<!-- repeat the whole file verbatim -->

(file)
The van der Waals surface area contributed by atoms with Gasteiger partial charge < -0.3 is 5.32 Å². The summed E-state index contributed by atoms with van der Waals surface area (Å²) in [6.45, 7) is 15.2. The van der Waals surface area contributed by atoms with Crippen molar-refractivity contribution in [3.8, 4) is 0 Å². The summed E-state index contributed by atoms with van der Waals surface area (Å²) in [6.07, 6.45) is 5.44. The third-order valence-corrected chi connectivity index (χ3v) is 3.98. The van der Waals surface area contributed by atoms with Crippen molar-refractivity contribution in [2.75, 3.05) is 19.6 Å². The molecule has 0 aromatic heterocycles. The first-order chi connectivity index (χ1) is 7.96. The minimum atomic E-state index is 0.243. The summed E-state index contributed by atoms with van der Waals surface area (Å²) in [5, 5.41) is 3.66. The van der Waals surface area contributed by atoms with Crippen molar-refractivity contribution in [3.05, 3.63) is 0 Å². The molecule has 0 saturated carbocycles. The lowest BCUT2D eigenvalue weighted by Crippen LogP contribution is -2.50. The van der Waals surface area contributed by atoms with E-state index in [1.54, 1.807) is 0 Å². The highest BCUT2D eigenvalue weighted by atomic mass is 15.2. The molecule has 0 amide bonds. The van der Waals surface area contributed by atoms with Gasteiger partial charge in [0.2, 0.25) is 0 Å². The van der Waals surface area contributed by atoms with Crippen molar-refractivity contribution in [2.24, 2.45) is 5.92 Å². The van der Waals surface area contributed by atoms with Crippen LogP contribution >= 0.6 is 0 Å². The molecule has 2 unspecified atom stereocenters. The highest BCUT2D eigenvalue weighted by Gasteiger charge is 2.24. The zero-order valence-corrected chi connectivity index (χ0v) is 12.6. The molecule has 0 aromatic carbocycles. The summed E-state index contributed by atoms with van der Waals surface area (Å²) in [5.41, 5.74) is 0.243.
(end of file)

The van der Waals surface area contributed by atoms with Gasteiger partial charge < -0.3 is 5.32 Å². The summed E-state index contributed by atoms with van der Waals surface area (Å²) in [6.45, 7) is 15.2. The van der Waals surface area contributed by atoms with Crippen molar-refractivity contribution in [3.8, 4) is 0 Å². The summed E-state index contributed by atoms with van der Waals surface area (Å²) in [6.07, 6.45) is 5.44. The third-order valence-corrected chi connectivity index (χ3v) is 3.98. The van der Waals surface area contributed by atoms with Crippen molar-refractivity contribution in [2.75, 3.05) is 19.6 Å². The molecule has 0 aromatic heterocycles. The first-order chi connectivity index (χ1) is 7.96. The minimum atomic E-state index is 0.243. The summed E-state index contributed by atoms with van der Waals surface area (Å²) in [5, 5.41) is 3.66. The van der Waals surface area contributed by atoms with Crippen molar-refractivity contribution in [3.05, 3.63) is 0 Å². The molecule has 0 saturated carbocycles. The lowest BCUT2D eigenvalue weighted by Crippen LogP contribution is -2.50. The van der Waals surface area contributed by atoms with E-state index in [1.54, 1.807) is 0 Å². The highest BCUT2D eigenvalue weighted by atomic mass is 15.2. The molecule has 0 amide bonds. The van der Waals surface area contributed by atoms with Gasteiger partial charge in [0.2, 0.25) is 0 Å². The van der Waals surface area contributed by atoms with Crippen molar-refractivity contribution in [2.24, 2.45) is 5.92 Å². The van der Waals surface area contributed by atoms with Crippen LogP contribution >= 0.6 is 0 Å². The molecule has 2 unspecified atom stereocenters. The highest BCUT2D eigenvalue weighted by Gasteiger charge is 2.24. The zero-order valence-corrected chi connectivity index (χ0v) is 12.6. The molecule has 0 aromatic carbocycles. The summed E-state index contributed by atoms with van der Waals surface area (Å²) in [5.41, 5.74) is 0.243.